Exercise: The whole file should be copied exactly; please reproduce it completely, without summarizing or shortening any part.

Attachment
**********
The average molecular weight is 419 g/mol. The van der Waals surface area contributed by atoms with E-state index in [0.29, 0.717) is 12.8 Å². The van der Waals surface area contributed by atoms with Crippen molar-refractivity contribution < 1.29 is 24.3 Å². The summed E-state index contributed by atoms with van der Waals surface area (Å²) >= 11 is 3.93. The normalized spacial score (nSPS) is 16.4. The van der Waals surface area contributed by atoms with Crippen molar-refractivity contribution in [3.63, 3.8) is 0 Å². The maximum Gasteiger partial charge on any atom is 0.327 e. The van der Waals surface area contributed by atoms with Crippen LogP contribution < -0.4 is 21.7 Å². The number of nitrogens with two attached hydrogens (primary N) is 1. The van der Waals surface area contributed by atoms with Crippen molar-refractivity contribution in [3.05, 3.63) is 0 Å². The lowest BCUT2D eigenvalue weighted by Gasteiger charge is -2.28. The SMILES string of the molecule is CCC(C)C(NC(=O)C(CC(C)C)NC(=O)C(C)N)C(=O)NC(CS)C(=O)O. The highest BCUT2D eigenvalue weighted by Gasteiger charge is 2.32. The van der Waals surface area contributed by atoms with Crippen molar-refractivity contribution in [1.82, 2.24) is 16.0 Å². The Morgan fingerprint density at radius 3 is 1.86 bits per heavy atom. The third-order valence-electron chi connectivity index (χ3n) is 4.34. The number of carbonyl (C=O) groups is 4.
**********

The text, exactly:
The average molecular weight is 419 g/mol. The van der Waals surface area contributed by atoms with E-state index in [0.29, 0.717) is 12.8 Å². The van der Waals surface area contributed by atoms with Crippen molar-refractivity contribution < 1.29 is 24.3 Å². The summed E-state index contributed by atoms with van der Waals surface area (Å²) >= 11 is 3.93. The normalized spacial score (nSPS) is 16.4. The van der Waals surface area contributed by atoms with Crippen molar-refractivity contribution in [3.63, 3.8) is 0 Å². The maximum Gasteiger partial charge on any atom is 0.327 e. The van der Waals surface area contributed by atoms with Crippen LogP contribution < -0.4 is 21.7 Å². The number of nitrogens with two attached hydrogens (primary N) is 1. The van der Waals surface area contributed by atoms with Crippen molar-refractivity contribution in [3.05, 3.63) is 0 Å². The lowest BCUT2D eigenvalue weighted by Gasteiger charge is -2.28. The SMILES string of the molecule is CCC(C)C(NC(=O)C(CC(C)C)NC(=O)C(C)N)C(=O)NC(CS)C(=O)O. The highest BCUT2D eigenvalue weighted by Gasteiger charge is 2.32. The van der Waals surface area contributed by atoms with Crippen molar-refractivity contribution in [1.82, 2.24) is 16.0 Å². The Morgan fingerprint density at radius 3 is 1.86 bits per heavy atom. The third-order valence-electron chi connectivity index (χ3n) is 4.34. The number of carbonyl (C=O) groups is 4.